This article was originally published in Geomatics World.
Ian Dowman reports on the ISPRS Geospatial Week (GSW) giving a good indication of current developments in photogrammetry, remote sensing and spatial information science and the way in which this is progressing in China.
ISPRS has now established the GSW as a regular biennial event. This year it was held at Wuhan in China, hosted by LIESMARS, the geomatics centre at Wuhan University. The meeting inevitably had a Chinese flavour to it, but did demonstrate a number of interesting trends. The programme was divided into eleven workshops, each organised by one or more ISPRS working group, so although the themes of the workshops dominated there was ample opportunity for interaction between the workshop participants and for discussion on cross-cutting subjects. The workshops covered the following topics:
- Smart Cities
- Web Mapping, Geoprocessing, and Services
- Spatial Data Quality
- Indoor 3D
- Advances in SAR: Constellations, Signal processing, and Applications
- Laser Scanning
- Image and Data Fusion
- Photogrammetric 3D Reconstruction for Geo-Applications
- Spatial Data Mining and Geographical Knowledge Services
- Cryosphere and Hydrosphere for Global Change Studies
There were also a number of keynote presentations that tended to look at the big picture and cross-cutting issues; detail was covered in the workshops. It is noteworthy that of the invited speakers four were from the UK: Michael Batty from UCL talking about smart cities, Peter Atkinson from Lancaster University on 'Uncertainty in Downscaling', Bob Haining from the University of Cambridge on 'Spatial Precision and Statistical Precision' and Paul Longley, also from UCL, on big data. The selection of these speakers and their topics indicated the importance of the UK in the development of geospatial science and the range of disciplines now encompassed by geomatics.
The headline topics centred around big data, deep learning, and artificial intelligence (AI) and how these techniques are focused on autonomous vehicles, integrated navigation and smart cities. 3D city models are key to a really smart city and the example of Singapore was cited, where already a model with LoD2 (level of detail 2) exists, and areas with LoD3 are being mapped. Accurate and up to date data is essential for the success of autonomous vehicles but it was stressed that a lot more than good data and sensors are necessary and the concept of a 'driving brain' was introduced which involves AI and takes the mantra 'learn, remember, adapt, share' as its guiding principle. It is necessary to collect data from many different sources, to analyse that data and then share it - all in real time. It was claimed that in Singapore traffic congestion can be predicted with 90% reliability. Other aspects of smart cities discussed were the integration of indoor and outdoor data and the development of building codes in addition to postcodes.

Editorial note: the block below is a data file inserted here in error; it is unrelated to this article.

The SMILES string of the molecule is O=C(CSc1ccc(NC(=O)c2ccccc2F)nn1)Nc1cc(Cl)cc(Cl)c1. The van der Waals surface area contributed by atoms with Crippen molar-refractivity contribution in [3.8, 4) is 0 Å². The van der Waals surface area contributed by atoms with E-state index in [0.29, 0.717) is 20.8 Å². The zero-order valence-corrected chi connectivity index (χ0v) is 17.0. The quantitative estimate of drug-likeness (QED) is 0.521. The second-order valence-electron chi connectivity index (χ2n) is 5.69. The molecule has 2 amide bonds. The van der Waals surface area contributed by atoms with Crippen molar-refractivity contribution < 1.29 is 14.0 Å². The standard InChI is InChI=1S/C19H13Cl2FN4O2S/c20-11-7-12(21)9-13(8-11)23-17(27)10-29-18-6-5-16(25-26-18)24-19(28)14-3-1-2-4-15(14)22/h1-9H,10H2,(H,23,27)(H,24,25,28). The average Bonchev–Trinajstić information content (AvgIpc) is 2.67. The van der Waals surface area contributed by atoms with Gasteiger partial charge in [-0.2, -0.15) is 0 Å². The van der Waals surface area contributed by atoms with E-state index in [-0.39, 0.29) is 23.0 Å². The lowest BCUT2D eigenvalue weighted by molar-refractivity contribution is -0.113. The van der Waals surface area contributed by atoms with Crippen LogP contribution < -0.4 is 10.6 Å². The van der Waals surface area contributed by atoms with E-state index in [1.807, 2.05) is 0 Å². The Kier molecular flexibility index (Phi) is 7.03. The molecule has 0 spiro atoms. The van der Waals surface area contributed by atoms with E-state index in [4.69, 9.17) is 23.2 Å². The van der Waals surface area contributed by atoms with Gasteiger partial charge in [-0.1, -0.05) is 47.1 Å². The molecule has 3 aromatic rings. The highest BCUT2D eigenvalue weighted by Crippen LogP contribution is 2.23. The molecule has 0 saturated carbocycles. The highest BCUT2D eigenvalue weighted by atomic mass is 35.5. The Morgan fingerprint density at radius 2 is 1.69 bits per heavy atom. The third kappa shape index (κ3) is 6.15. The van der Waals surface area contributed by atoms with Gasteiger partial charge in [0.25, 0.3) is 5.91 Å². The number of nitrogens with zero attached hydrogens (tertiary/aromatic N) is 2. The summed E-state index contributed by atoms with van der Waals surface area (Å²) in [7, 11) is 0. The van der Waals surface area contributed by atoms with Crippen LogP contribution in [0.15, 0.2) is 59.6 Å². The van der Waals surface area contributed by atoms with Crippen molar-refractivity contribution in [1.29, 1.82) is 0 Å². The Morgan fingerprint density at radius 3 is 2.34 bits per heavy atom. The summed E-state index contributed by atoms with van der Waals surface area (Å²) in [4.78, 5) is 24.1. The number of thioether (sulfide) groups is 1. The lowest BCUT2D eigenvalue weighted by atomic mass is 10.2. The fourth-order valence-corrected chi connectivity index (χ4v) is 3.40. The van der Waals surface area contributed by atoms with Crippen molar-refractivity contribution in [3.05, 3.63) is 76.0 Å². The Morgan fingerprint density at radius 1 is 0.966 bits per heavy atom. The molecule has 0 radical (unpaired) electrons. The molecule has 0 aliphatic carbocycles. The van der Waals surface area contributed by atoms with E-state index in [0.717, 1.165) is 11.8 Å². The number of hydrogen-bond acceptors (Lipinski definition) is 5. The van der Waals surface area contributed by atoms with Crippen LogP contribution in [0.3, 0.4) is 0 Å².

Lawrie Jordan, Director of Imagery and Remote Sensing at Esri, took up the theme of big data and collaboration, and reported that Esri is developing a system of systems, using the cloud to solve big problems and reduce time. Esri will shortly be announcing a photogrammetry suite developed with Liesmars and the use of oblique imagery integrated into GISPro. He promised remote sensing and 3D fully integrated with GIS.
Laser scanning was covered in detail in the Laser Scanning workshop but inevitably found its way into other sessions. Deep learning is applied to extraction of DTMs from point clouds and SLAM technology was discussed for several applications, particularly for indoor mapping. Laser scanning from UAVs is another topical subject. Collecting data for BIM was also touched upon. It was noted by one speaker that data from BIM is not ideal for navigation purposes.
Synthetic Aperture Radar was a popular topic at the conference. The sessions covered a wide variety of topics including spaceborne systems, particularly the recently launched Chinese systems, ground-based systems and processing data from Sentinel 1 for use in Copernicus with deep learning software. Applications range from deformation measurements, disaster management and urban mapping.
Earth observation was mentioned frequently as satellite data is key to many applications. A keynote paper was given by Steven Ramage from The Group on Earth Observations (GEO) who set out the activities and objectives of GEO. One key principle of GEO is open data, which means a full and open exchange of data with minimum time delay and cost. GEO publishes several reports on this and other topics and also provides access to data through the portal.
There was an exhibition at the conference, largely populated by Chinese companies, but also including Trimble, PCI and Esri. Laser scanners, mobile mapping systems and UAVs featured strongly.
In summary it can be concluded that current developments in photogrammetry, remote sensing and spatial information science are centred on using new tools for processing and analysis such as big data processing, artificial intelligence, deep learning, data mining, now established hardware such as laser scanning, INS and SLAM to develop smart cities, autonomous vehicles, location-based services and environmental monitoring. There is also a significant interest in the accuracy and precision of data that now extends beyond geometric issues to statistical analysis of all types of data.
This article was published in Geomatics World November/December 2017